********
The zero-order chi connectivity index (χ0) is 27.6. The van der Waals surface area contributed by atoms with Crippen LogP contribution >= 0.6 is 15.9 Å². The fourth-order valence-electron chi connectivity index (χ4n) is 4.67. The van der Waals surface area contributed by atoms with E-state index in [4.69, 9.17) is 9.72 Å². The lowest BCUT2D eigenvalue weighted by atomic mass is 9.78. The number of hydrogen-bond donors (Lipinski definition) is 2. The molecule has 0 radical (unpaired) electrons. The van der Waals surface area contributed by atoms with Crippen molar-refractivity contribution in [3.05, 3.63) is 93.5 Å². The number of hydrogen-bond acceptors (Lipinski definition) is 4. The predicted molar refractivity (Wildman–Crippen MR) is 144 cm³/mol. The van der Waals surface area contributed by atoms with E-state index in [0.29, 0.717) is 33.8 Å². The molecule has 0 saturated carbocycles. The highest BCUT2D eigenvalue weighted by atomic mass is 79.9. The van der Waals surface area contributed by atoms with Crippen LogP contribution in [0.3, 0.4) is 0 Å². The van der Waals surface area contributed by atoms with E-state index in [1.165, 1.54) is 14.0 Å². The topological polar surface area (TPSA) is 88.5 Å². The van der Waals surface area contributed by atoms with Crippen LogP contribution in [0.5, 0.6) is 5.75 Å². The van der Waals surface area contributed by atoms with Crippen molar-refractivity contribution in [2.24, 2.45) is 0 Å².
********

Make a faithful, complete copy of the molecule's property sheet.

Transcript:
The zero-order chi connectivity index (χ0) is 27.6. The van der Waals surface area contributed by atoms with Crippen LogP contribution >= 0.6 is 15.9 Å². The fourth-order valence-electron chi connectivity index (χ4n) is 4.67. The van der Waals surface area contributed by atoms with E-state index in [4.69, 9.17) is 9.72 Å². The lowest BCUT2D eigenvalue weighted by atomic mass is 9.78. The number of hydrogen-bond donors (Lipinski definition) is 2. The molecule has 0 radical (unpaired) electrons. The van der Waals surface area contributed by atoms with Crippen molar-refractivity contribution in [3.05, 3.63) is 93.5 Å². The number of hydrogen-bond acceptors (Lipinski definition) is 4. The predicted molar refractivity (Wildman–Crippen MR) is 144 cm³/mol. The van der Waals surface area contributed by atoms with E-state index in [0.29, 0.717) is 33.8 Å². The molecule has 0 saturated carbocycles. The highest BCUT2D eigenvalue weighted by atomic mass is 79.9. The van der Waals surface area contributed by atoms with Crippen LogP contribution in [0.3, 0.4) is 0 Å². The van der Waals surface area contributed by atoms with E-state index in [1.165, 1.54) is 14.0 Å². The topological polar surface area (TPSA) is 88.5 Å². The van der Waals surface area contributed by atoms with Crippen LogP contribution in [0.5, 0.6) is 5.75 Å². The van der Waals surface area contributed by atoms with Crippen molar-refractivity contribution in [2.24, 2.45) is 0 Å².